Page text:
Soufrière of guadeloupe 1976–1977 eruption — mass and energy transfer and volcanic health hazards
- Cite this article as:
- Le Guern, F., Bernard, A. & Chevrier, R.M. Bull Volcanol (1980) 43: 577. doi:10.1007/BF02597694
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The Soufrière volcano in Guadeloupe island delivered a phreatic eruption that commenced on July 8th, 1976 and lasted until March 1st, 1977. This eruption was similar to the 1797, 1798, 1809 and 1956 outbreaks. Phreatic activity ejected blocks derived from the fissure walls and fine pyroclasts produced by hydrothermal alteration of the old dome’s rocks. Field observations and measurements allowed the present authors to calculate the mass and energy transfer of steam and ashes: 107 tons of water (very low considering that on the mountain summit the annual precipitation is 10 tons m)2,106 m3 of ashes. The most important energy transfers was thermal: about 5 × 1020 ergs for each phreatic eruption. The total kinetic energy output was 2 × 1019 ergs for a total thermal energy output of 64 × 1020 ergs.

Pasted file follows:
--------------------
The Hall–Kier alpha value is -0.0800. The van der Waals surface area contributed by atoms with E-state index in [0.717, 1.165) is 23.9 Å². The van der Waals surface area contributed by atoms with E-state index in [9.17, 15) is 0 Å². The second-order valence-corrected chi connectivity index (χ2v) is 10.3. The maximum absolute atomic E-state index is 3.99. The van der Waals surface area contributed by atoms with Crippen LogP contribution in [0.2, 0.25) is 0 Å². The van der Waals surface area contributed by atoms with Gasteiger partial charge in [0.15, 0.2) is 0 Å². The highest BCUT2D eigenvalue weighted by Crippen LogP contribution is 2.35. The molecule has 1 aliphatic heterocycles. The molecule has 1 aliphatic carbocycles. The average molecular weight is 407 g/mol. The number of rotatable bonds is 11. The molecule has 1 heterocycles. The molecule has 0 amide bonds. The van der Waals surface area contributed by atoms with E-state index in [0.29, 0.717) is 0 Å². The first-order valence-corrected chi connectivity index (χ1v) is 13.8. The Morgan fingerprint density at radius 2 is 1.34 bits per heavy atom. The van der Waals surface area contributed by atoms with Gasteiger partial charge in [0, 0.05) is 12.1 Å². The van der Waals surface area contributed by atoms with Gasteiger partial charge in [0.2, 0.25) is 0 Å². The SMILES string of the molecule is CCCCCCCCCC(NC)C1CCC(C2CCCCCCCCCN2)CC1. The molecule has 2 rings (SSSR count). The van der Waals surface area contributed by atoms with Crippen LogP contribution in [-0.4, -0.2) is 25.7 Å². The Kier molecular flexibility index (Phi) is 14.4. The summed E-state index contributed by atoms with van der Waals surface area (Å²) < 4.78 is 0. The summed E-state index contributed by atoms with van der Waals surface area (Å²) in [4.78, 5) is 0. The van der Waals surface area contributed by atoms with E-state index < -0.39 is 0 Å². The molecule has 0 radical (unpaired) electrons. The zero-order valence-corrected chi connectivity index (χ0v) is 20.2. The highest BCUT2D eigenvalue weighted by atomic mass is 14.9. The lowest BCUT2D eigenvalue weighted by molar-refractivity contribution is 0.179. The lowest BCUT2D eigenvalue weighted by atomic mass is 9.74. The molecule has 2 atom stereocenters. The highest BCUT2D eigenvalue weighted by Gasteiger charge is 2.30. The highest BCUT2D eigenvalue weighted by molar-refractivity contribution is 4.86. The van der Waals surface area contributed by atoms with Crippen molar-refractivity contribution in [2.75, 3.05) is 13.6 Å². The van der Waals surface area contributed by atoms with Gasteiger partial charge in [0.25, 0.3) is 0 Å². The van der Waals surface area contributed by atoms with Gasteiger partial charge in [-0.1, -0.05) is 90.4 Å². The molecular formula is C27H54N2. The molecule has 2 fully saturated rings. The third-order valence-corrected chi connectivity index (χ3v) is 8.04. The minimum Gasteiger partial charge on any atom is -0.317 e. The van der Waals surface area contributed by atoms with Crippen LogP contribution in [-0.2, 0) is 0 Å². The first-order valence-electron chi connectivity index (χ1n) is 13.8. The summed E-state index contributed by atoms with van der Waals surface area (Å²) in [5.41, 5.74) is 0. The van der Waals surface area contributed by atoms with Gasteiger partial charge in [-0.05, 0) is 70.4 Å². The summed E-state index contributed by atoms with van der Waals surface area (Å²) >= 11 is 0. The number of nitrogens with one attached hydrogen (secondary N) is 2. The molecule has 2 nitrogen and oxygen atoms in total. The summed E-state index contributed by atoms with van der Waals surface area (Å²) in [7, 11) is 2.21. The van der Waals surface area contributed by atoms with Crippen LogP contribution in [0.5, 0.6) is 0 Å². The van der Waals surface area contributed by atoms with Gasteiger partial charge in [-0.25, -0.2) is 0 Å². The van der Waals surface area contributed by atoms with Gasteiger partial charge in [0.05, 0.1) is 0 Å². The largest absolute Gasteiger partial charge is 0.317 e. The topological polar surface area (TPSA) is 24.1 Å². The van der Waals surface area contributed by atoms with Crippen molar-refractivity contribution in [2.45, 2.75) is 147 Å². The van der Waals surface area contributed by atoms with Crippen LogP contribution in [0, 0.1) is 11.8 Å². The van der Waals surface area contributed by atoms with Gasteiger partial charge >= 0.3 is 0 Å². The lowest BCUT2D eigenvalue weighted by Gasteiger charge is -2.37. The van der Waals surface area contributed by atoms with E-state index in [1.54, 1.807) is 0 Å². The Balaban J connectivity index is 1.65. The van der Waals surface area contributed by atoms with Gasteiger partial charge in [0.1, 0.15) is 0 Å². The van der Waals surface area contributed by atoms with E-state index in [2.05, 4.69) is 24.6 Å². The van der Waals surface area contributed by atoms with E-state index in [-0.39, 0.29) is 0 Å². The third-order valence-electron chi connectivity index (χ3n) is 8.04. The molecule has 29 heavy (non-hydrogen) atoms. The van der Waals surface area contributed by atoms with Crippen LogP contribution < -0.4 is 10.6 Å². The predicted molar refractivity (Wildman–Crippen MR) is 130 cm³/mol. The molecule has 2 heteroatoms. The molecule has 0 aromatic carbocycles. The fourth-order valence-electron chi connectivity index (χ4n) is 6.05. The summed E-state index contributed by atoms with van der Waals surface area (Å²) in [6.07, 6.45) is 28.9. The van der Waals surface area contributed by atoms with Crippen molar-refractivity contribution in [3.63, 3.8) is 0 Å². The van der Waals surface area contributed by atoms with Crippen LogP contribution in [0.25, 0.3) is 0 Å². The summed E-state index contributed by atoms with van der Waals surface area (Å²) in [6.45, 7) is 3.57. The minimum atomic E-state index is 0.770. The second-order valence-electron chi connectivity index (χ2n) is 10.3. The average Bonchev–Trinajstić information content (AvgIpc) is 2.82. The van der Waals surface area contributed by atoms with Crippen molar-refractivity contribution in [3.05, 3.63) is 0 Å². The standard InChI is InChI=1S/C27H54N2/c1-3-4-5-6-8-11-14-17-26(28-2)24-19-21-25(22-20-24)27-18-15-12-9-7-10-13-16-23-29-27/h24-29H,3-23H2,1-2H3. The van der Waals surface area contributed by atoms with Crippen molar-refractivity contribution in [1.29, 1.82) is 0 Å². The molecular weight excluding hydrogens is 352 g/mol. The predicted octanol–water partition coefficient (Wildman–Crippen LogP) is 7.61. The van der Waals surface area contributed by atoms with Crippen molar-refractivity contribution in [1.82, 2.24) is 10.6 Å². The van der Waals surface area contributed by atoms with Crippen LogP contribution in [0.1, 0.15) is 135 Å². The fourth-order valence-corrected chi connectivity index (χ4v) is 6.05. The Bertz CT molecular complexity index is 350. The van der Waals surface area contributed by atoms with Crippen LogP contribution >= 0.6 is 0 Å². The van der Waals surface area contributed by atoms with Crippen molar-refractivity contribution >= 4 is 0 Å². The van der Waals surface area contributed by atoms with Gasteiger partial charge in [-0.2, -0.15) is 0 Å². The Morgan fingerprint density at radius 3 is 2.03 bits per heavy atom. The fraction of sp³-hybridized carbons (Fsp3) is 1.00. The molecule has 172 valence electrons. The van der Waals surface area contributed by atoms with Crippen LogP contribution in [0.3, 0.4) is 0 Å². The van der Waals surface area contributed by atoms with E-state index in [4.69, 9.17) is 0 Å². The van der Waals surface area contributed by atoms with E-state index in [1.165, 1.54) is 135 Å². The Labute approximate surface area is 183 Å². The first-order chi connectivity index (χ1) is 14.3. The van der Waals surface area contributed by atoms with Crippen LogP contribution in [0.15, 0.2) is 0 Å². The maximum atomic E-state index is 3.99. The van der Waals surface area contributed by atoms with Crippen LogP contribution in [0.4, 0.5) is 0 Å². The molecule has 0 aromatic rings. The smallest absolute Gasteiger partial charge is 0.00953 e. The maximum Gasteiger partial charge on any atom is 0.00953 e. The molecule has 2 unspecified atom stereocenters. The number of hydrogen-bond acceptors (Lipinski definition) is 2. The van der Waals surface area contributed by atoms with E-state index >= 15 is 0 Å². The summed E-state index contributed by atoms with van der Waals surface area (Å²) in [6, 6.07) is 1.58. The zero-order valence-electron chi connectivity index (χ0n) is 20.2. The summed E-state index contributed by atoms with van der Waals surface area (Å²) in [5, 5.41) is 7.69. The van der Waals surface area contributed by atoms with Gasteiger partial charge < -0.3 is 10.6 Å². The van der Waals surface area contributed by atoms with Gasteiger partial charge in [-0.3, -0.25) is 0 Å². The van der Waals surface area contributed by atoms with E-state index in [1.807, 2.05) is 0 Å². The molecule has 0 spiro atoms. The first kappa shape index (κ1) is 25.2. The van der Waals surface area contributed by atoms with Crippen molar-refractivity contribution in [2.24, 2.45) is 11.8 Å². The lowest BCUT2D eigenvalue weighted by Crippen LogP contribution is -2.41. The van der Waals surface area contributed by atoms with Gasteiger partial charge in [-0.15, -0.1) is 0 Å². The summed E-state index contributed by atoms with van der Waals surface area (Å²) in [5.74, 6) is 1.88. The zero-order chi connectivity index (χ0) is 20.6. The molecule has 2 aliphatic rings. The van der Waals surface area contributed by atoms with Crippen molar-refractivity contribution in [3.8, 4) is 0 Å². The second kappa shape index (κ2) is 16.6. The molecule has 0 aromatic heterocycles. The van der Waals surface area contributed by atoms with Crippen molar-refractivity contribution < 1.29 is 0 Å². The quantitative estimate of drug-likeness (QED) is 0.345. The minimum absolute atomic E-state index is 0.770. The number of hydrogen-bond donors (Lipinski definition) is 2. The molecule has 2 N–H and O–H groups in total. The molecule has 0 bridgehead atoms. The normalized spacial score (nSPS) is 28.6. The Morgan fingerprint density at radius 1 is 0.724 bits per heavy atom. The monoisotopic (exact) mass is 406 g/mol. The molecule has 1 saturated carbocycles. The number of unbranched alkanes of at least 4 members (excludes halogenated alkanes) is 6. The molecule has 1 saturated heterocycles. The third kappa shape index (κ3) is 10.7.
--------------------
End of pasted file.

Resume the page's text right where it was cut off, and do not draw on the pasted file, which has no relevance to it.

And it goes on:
The gases and fine pyroclasts did pollute the atmosphere, waters and soils and consequently affected the population living on the slopes of the volcano.